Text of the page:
The Independent profiles Martha Wainwright.

One of her early memories is the Newport Folk Festival. "My father invited Rufus and me up to sing 'Dead Skunk'. There's a photo of us – I was about eight, looking very composed with a straight back, and I remember standing there thinking, 'I like this.'" Summer holidays they spent performing with one parent or the other. Discipline levels were high. "When you sang with Kate and Anna [Martha's aunt] you had to have your part dead right... It wasn't the Von Trapp family."

The Brooklyn Rail interviews Rivka Galchen, author of the amazing debut novel, Atmospheric Disturbances.

Rail: Do you expect to continue to draw from psychiatry in your fiction?

Galchen: I hope so; it’s a really interesting vocabulary. I like the way it has so much explanatory value and then it just sort of hits a wall. Like, why is this person mad, angry, violent—you have all this language of neuro-imaging, neuro-chemistry, and then you hit a wall and it’s useless. But it’s a nice language to muck around in.

The Edmonton Journal also profiles Galchen.

The Times Online examines why Canada produces so many exceptional female musicians.

“Factor is the bedrock of Canada’s music industry,” LeBlanc says. “It has had a pivotal role in the country’s emergence as a player in global music. On a subliminal level, the tremendous success of Alanis, Shania and Céline definitely encouraged the new generation. Now Canada pops up a couple of international singers every year.” Grants and CanCon notwithstanding, Canada is a tough proving ground. Radio prefers to play established artists, rather than newcomers – Kathleen Edwards’s first album contains the gem One More Song the Radio Won’t Like. Musicians have to travel long distances between gigs, though this fosters a community spirit as they keep running across each other on the road, write together and are mutually supportive."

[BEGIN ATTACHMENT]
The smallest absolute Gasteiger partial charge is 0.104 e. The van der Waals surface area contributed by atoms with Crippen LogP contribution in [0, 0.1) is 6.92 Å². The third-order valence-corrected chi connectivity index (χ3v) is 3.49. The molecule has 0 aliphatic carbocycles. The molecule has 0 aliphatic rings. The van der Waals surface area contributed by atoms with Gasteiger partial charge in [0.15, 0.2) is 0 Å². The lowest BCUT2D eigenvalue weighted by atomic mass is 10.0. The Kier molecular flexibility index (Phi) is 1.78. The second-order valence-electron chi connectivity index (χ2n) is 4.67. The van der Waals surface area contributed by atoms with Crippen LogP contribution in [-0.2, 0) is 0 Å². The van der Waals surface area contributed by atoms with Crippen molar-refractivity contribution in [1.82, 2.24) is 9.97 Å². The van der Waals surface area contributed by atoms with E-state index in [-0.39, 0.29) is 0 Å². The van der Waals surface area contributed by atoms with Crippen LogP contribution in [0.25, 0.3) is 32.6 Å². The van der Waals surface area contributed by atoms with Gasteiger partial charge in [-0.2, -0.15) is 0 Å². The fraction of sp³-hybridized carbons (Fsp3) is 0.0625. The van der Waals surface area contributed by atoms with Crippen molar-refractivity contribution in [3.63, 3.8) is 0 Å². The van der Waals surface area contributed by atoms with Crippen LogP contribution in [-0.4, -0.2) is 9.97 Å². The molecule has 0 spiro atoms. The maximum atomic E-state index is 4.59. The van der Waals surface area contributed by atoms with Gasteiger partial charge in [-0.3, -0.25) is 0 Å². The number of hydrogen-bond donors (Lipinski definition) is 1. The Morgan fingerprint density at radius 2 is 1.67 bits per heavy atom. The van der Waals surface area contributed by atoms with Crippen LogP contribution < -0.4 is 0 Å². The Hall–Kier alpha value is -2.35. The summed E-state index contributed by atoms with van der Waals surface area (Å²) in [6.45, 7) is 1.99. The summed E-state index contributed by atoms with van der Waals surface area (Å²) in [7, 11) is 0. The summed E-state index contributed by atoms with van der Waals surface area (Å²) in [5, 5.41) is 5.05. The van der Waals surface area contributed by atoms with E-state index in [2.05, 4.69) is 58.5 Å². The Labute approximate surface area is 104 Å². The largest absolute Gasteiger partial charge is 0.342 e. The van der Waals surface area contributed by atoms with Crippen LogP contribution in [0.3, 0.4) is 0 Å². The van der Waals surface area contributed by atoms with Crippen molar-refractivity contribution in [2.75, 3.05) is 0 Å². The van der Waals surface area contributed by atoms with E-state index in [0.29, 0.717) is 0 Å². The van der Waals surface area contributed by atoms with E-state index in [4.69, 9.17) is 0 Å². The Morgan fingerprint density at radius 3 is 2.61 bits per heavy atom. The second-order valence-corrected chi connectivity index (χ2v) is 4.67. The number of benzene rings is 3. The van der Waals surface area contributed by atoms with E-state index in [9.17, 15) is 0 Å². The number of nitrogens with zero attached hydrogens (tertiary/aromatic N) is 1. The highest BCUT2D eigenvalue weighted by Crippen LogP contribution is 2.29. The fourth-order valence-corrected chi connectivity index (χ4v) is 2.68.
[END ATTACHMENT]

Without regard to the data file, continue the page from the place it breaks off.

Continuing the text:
The Brooklyn Rail ponders where all the film critics have gone.

Turn to any major publication’s arts section lately and you’ll probably find an article about a full-time film critic losing his or her job. Within the last two months, Newsday movie editor Pat Wiedenkeller, along with critics Jan Stuart and Gene Seymour, accepted buyouts. David Ansen, a film critic at Newsweek for 31 years, also took a buyout, and the Village Voice laid off one of their film critics, Nathan Lee. According to a list composed by The Salt Lake Tribune’s Sean P. Means, 28 film critics have left or been fired from their jobs in the last two years. features reviews, news, and interviews from the world of young adult literature.

Browse (and download) the entire collection of esoteric mp3s that have been featured on WFMU's On teh Download.

also at Largehearted Boy:

2007 online music lists
Daily Downloads
Try It Before You Buy It (mp3s and full album streams from this week's CD releases)
this week's CD releases